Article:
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Indigenous Interpreting Languages Available

  • Chatino

    map-thumb-chatinoChatino is classified under the Zapoteco branch of the Oto-Manguean language family. It is natively spoken by approximately 40,000 Chatino people, whose communities are located in the southern portion of the Mexican state of Oaxaca. Chatinos call their language cha’cña, which means “difficult word.” It is recognized as a national language of Mexico. There are 6 linguistic variants of Chatino.

  • Náhuatl

    map-thumb-nahuatlNáhuatl is a language of the Uto-Aztecan language family. Varieties of Náhuatl are spoken by an estimated 1.5 million Náhual people, most of whom live in Central Mexico. Náhuatl has been spoken in Central Mexico since at least the 7th century AD and was the language of the Aztecs. There are 30 linguistic variants of Náhuatl.

  • Purépecha

    map-thumb-purepechaPurépecha is a small language family spoken by more than 100,000 Purépecha people in the highlands of the Mexican state of Michoacán.

  • Tlapaneco

    map-thumb-tlapanecoTlapaneco is an Oto-Manguean language of Mexico spoken by more than 98,000 Tlapanec people in the Guerrero and Morelos regions. Like other Oto-Manguean languages, it is tonal and has complex inflectional morphology. There are 9 linguistic variants of Tlapaneco.

  • Amuzgo

    map-thumb-amuzgoAmuzgo is an Oto-Manguean language spoken in the Costa Chica region of the Mexican states of Guerrero and Oaxaca by about 44,000 speakers. Like other Oto-Manguean languages, Amuzgo is a tonal language. A significant percentage of the Amuzgo speakers are monolingual. There are 4 linguistic variants of Amuzgo.

  • Yucateco Maya

    map-thumb-yucatec-mayaYucateco Maya is a Mayan language spoken in Mexico’s Yucatán Peninsula and northern Belize. In some Mexican states, Yucateco Maya remains many speakers’ first language, and there are approximately 800,000 to 1.2 million speakers. Yucateco does not have the grammatical category of tense. Mayan languages form a language family spoken in Mesoamerica and northern Central America. Modern Mayan languages descend from Proto-Mayan, a language thought to have been spoken at least 5,000 years ago.

  • Mam

    Mam-thumbnailMam is a Mayan language spoken by over half a million people in Guatemala and Mexico. There are also thousands of Mam speakers in California. The Mam languages generally use verb-subject-object (VSO) word order. There is considerable variation in the language from village to village; however Mam speakers are able to understand one another reasonably well. There are 5 linguistic variants of Mam.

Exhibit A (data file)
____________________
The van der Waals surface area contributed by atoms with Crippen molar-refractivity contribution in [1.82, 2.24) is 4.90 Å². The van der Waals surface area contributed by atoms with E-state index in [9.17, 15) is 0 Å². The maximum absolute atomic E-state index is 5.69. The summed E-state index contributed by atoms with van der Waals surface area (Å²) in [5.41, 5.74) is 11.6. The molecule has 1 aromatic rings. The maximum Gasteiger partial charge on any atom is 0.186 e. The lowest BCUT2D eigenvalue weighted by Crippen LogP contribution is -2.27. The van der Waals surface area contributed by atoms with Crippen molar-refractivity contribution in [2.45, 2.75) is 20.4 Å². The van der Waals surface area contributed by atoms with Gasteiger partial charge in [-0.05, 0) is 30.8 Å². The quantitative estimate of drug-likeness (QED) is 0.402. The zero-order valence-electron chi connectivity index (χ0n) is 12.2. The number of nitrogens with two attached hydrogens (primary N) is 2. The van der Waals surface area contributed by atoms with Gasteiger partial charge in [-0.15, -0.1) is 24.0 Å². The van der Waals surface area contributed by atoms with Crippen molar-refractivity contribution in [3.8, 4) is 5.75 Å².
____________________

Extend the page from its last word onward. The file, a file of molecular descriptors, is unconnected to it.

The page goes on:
• Kanjobal

    Mam-thumbnail Kanjobal (Q’anjob’al) is a Mayan language spoken by about 80,000 people in Guatemala. They have a primarily verb-subject-object (VSO) word order.

  • K’iché (Quiché)

    Mam-thumbnailK’iché (Quiché) is spoken by more than a million people in the Central highlands of Guatemala. There are 3 linguistic variants.

  • Mixe

    Mam-thumbnailMixe belongs to the family of Mixe-Zooquean. There are six different linguistic variants and nearly 90,000 people speak Mixe today.

  • Tseltal


    Tseltal (Tzeltal) is a Mayan language. The four different linguistic variants are spoken by an estimated 200,000 Tseltal people, most of whom live in East Central Chiapas. Tseltal word order is verb-object-subject.

  • Tsotsil

    Mam-thumbnailTsotsil (Tzotzil) is a Mayan language. There are seven different linguistic language variants. Approximately 300,000 speak Tsotsil in Mexico. Tsotsil is a non-tonal and uses subject-verb-object or VOS word order.

  • Mixteco

    map-thumb-mixtecoMixteco languages are spoken by over half a million people. They are tonal languages, which means that variations in pitch distinguish different words, similar to Mandarin. They have a primarily verb-subject-object word order. The phonological system of the proto-language has nine consonants, four vowels and four tones. There are 81 linguistic variants.

  • Triqui

    map-thumb-triquiTriqui is spoken by the Triqui people of the state of Oaxaca and elsewhere due to migration, with about 25,000 speakers total. All varieties of Triqui are tonal and have complex phonologies. There are 4 linguistic variants of Triqui.

  • Zapoteco

    map-thumb-zapotecoAbout half a million people speak Zapoteco languages in southern Mexico, especially in the states of Oaxaca, Puebla and Guerrero. Zapoteco is a tonal language and has primarily VSO word order. There are 62 linguistic variants of Zapoteco.